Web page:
Testing Notes

For the EPYC launch, AMD sent us their best SKU: the EPYC 7601. Meanwhile Intel gave us a choice between the top bin Xeon 8180 and the Xeon 8176. Considering that the latter had 165-173W TDP, similar to AMD's best EPYC, we felt that the Xeon 8176 was the best choice. 

Unfortunately, our time testing the two platforms has been limited. In particular, we only received AMD's EPYC system last week, and the company did not put an embargo on the results. This means that we can release the data now, in time to compare it to the new Skylake-SP Xeons, however it also means that we've only had a handful of days to work with the platform before writing all of this up for today's embargo. We're confident in the data, but it means that we haven't had a chance to tease out the nuances of EPYC quite yet, and that will have to be something we get to in a future article.

Meanwhile we should note that we've had to retire the bulk of our historical benchmark data, as we upgraded both our compiler and OS (see below). Due to this, we only had a very limited amount of time to run additional systems, and for that reason we've opted include Intel's Xeon E5-2690. The Sandy Bridge-EP processor is about 5 years old, and for customers who aren't upgrading their servers every single generation, it's these servers that we believe are most likely to get upgraded in this round. So for server managers looking at finally buying into new hardware, you can get an idea of much return of investment you get. 

Benchmark Configuration and Methodology

All of our testing was conducted on Ubuntu Server "Xenial" 16.04.2 LTS (Linux kernel  4.4.0 64 bit). The compiler that ships with this distribution is GCC 5.4.0. 

You will notice that the DRAM capacity varies among our server configurations. The reason is that we had little time left before today's launch embargo. Removing any hardware is always a risk, so we decided to run our tests without significantly changing the internal hardware of the systems we received from AMD and Intel (SSDs were still replaced). As far as we know, all of our tests fit in 128 GB, so DRAM capacity should not have much influence on performance. But it wil have a impact on total energy consumption, which we will discuss.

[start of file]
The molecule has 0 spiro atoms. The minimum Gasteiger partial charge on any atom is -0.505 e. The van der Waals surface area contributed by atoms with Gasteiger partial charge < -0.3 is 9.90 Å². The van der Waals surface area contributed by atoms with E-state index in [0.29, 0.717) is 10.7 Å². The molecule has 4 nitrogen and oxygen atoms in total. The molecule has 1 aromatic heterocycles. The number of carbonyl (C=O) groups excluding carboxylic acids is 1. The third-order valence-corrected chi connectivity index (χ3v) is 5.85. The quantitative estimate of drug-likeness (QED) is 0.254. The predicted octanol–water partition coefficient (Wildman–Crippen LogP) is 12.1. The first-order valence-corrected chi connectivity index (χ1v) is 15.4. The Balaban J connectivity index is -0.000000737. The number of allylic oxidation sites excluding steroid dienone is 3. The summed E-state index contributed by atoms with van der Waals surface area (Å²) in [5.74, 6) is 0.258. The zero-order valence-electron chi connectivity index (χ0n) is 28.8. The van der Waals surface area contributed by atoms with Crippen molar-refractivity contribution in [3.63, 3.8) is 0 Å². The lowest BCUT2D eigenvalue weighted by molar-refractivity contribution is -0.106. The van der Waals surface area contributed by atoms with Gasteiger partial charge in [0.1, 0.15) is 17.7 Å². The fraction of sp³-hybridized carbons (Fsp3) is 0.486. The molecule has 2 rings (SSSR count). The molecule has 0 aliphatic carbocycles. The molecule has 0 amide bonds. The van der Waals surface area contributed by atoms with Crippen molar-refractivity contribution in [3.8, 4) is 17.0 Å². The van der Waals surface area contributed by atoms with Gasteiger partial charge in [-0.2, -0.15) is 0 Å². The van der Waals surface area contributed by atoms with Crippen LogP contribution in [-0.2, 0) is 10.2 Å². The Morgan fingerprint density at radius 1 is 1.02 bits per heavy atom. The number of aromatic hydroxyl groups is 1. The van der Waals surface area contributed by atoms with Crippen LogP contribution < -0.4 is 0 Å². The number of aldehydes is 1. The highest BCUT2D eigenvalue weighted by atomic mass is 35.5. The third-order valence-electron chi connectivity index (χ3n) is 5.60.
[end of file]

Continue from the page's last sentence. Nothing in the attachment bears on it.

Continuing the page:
Last but not least, we want to note how the performance graphs have been color-coded. Orange is AMD's EPYC, dark blue is Intel's best (Skylake-SP), and light blue is the previous generation Xeons (Xeon E5-v4) . Gray has been used for the soon-to-be-replaced Xeon v1. 

Intel's Xeon "Purley" Server – S2P2SY3Q (2U Chassis)

CPU Two Intel Xeon Platinum 8176  (2.1 GHz, 28c, 38.5MB L3, 165W)
RAM 384 GB (12x32 GB) Hynix DDR4-2666
Internal Disks SAMSUNG MZ7LM240 (bootdisk)
Intel SSD3710 800 GB (data)
Motherboard Intel S2600WF (Wolf Pass baseboard)
Chipset Intel Wellsburg B0
BIOS version 9/02/2017
PSU 1100W PSU (80+ Platinum)

The typical BIOS settings can be seen below; we enabled hyperthreading and Intel virtualization. 

AMD EPYC 7601 –  (2U Chassis)

Five years after our "Piledriver review", a new AMD server arrives in the Sizing Servers Lab

CPU Two EPYC 7601  (2.2 GHz, 32c, 8x8MB L3, 180W)
RAM 512 GB (16x32 GB) Samsung DDR4-2666 @2400
Internal Disks SAMSUNG MZ7LM240 (bootdisk)
Intel SSD3710 800 GB (data)
Motherboard AMD Speedway
BIOS version To check. 
PSU 1100W PSU (80+ Platinum)

 

Intel's Xeon E5 Server – S2600WT (2U Chassis)

CPU Two Intel Xeon processor E5-2699v4 (2.2 GHz, 22c, 55MB L3, 145W)
Two Intel Xeon processor E5-2690v3 (2.3 GHz, 14c, 35MB L3, 120W)
RAM 256 GB (16x16GB) Kingston DDR-2400
Internal Disks SAMSUNG MZ7LM240 (bootdisk)
Intel SSD3700 800 GB (data)
Motherboard Intel Server Board Wildcat Pass
BIOS version 1/28/2016
PSU Delta Electronics 750W DPS-750XB A (80+ Platinum)

The typical BIOS settings can be seen below. 

HP-G8 (2U Chassis) - Xeon E5-2690

CPU Two Intel Xeon processor E5-2690 (2.9GHz, 8c, 20MB L3, 135W)
RAM 512 GB (16x32GB) Samsung DDR-3 LR-DIMM 1866 MHz @ 1333 MHz
Internal Disks SAMSUNG MZ7LM240 (bootdisk)
Intel SSD3700 800 GB (data)
Motherboard HP G8
BIOS version 9/23/2016
PSU HP 750W (Gold)

 

Other Notes

Both servers are fed by a standard European 230V (16 Amps max.) power line. The room temperature is monitored and kept at 23°C by our Airwell CRACs.